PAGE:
Snape: What advice would you, and do you, give to today’s students?
One piece of advice I would give students is don't just do internships/externships/clinic but be the best intern they've ever seen. These opportunities are semester long job interviews and the best way to network and show employers that you will be a great asset as an attorney in 1-2 years. I gained valuable experiences from each of my externships/clinic which helped me get the next experience and job. Make connections with the attorneys and stay in touch with them as you progress in your career, take initiative and ask questions.
My advice to AUWCL students is to understand that the practice of law is a marathon and not a sprint. Focus on the long term. Get as much training from great lawyers as you can get early in your career. Very few of us know where our practice will lead, but the better your skills are, the more opportunities you will have and be prepared for. You will continue to learn as you practice and as you continue to strive to be a better lawyer. Finally, find a mentor who will help you along the way, offer practical advice and tell it to you “like it is.” Having such a person in your corner is invaluable.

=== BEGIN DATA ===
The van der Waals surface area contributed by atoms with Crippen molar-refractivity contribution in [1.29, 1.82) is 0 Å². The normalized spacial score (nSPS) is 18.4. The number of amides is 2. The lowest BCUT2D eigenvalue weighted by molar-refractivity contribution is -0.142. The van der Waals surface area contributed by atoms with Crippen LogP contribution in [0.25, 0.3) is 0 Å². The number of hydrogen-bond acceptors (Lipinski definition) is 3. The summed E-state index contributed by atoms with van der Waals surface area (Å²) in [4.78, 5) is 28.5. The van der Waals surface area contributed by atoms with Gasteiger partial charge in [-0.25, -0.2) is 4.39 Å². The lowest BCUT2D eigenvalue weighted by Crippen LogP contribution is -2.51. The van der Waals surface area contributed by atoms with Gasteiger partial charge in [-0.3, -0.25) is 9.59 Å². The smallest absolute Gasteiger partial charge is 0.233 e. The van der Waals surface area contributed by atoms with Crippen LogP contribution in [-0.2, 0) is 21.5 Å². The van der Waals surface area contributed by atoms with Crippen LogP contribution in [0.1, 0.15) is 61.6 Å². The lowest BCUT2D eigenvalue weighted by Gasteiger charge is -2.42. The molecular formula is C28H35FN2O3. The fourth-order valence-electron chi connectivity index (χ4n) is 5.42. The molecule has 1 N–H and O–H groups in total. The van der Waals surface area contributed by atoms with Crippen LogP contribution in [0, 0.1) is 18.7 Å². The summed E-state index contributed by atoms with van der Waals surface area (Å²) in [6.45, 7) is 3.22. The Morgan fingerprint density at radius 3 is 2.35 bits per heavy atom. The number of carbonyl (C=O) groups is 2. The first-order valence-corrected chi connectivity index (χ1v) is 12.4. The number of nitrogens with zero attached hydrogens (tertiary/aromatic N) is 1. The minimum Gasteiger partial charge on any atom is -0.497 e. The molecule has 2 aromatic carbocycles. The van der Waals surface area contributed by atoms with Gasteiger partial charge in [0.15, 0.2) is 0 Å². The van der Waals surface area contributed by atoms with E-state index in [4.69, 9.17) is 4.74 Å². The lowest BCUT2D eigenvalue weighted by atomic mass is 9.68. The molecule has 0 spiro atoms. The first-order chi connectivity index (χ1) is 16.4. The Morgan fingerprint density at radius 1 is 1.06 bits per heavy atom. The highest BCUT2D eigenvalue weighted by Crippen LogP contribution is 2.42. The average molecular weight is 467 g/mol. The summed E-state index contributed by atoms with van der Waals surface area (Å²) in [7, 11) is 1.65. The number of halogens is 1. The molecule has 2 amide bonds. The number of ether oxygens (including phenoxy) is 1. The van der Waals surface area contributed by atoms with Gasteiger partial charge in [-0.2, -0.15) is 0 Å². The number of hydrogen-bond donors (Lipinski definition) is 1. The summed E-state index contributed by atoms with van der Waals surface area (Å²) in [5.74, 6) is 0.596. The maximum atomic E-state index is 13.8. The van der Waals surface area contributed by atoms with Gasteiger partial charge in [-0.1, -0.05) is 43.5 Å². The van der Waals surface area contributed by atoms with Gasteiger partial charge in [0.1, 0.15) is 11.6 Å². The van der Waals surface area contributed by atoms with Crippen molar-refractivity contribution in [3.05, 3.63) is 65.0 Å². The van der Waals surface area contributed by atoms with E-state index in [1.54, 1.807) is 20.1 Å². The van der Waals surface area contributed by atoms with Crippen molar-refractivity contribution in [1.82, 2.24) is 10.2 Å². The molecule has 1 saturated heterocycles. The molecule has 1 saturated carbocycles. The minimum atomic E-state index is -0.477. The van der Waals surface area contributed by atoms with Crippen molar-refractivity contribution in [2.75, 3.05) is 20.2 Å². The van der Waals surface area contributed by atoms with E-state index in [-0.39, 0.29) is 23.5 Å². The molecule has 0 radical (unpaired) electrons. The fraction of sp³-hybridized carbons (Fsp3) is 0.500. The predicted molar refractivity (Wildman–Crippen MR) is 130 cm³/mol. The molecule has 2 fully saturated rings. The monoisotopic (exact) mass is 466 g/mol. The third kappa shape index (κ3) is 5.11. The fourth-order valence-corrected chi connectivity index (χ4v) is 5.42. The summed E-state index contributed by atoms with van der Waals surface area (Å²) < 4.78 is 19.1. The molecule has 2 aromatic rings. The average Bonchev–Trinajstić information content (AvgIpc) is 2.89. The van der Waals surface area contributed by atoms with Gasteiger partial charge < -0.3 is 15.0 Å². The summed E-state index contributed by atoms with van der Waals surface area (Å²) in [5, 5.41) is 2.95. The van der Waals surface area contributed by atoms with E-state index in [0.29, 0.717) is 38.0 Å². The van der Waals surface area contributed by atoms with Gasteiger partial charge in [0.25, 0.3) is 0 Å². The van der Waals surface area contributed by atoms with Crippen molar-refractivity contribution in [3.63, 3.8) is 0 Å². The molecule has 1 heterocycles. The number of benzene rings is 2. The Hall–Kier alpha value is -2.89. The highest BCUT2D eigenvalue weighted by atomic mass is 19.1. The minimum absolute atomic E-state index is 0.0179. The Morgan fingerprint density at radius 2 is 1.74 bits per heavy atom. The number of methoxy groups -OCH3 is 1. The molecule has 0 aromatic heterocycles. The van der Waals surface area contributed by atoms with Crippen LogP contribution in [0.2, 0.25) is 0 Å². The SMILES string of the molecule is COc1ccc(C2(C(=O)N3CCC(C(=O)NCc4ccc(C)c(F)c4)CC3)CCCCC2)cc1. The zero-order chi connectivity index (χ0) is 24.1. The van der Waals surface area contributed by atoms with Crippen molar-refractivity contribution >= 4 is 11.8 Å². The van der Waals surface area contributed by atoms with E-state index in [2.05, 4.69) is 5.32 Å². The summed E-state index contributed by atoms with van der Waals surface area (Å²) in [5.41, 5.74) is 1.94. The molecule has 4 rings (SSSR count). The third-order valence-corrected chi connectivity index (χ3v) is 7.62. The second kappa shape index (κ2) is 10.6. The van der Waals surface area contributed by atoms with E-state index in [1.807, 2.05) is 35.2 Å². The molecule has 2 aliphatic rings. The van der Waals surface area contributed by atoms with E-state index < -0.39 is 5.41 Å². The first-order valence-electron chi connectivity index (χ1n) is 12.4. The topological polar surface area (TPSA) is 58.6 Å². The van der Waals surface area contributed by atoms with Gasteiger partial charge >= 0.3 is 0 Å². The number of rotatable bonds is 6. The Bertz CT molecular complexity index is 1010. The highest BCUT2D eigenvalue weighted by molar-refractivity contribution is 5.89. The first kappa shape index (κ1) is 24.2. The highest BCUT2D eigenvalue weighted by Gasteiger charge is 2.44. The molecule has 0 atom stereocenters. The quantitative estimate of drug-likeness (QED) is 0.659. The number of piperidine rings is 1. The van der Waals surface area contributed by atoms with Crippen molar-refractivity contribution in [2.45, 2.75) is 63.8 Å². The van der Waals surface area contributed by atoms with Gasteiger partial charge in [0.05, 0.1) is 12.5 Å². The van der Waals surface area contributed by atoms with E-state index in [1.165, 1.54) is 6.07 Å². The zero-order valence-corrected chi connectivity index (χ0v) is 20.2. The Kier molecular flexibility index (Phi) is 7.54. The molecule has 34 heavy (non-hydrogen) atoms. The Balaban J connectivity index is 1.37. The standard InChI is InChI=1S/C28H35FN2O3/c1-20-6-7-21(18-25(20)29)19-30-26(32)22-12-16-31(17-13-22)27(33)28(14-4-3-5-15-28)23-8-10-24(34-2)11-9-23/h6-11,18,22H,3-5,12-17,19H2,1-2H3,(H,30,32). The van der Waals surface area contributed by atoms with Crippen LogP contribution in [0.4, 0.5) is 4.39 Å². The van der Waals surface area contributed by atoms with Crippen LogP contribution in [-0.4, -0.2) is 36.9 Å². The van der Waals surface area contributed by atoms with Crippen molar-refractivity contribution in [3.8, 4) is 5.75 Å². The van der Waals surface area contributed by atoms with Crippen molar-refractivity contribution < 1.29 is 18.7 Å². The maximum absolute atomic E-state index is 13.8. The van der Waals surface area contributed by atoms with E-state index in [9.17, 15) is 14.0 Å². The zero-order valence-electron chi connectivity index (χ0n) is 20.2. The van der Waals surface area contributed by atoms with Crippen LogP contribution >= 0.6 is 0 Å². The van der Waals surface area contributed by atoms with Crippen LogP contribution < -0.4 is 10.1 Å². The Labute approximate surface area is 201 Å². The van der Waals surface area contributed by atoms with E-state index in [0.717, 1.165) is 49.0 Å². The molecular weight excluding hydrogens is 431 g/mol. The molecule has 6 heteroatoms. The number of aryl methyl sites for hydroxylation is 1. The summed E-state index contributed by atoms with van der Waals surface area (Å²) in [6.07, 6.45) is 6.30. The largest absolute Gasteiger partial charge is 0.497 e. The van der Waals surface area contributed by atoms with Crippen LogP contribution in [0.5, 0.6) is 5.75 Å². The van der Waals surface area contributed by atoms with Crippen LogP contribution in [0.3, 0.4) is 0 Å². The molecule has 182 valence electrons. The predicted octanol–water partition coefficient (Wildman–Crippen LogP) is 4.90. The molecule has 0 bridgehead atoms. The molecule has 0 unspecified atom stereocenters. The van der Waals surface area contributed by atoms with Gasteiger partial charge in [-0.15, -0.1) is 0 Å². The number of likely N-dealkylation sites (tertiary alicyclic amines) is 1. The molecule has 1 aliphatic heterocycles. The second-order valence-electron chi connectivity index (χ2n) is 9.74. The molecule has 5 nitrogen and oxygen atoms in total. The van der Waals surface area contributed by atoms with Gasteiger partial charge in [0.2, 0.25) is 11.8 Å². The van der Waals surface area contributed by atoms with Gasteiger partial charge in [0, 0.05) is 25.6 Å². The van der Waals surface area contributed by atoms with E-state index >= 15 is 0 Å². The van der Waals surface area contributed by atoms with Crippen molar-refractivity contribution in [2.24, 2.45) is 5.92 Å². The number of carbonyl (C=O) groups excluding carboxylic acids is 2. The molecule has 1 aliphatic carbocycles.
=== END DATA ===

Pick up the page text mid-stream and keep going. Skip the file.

Many law students try to avoid anything involving writing beyond their 1L Legal Rhetoric course and Upper Level Writing Requirement. I think that is a mistake. As an attorney, you will be doing a great deal of writing; and your audience is not always going to be another attorney. I recommend getting as much practical writing experience as you can, whether through coursework, internships/externships, or other outlets. Writing is an art, and you must invest the time and effort to perfect it. You should graduate from law school with a significant number of writing samples. It will make you more marketable, and show potential employers that you have invested time into such an important skill.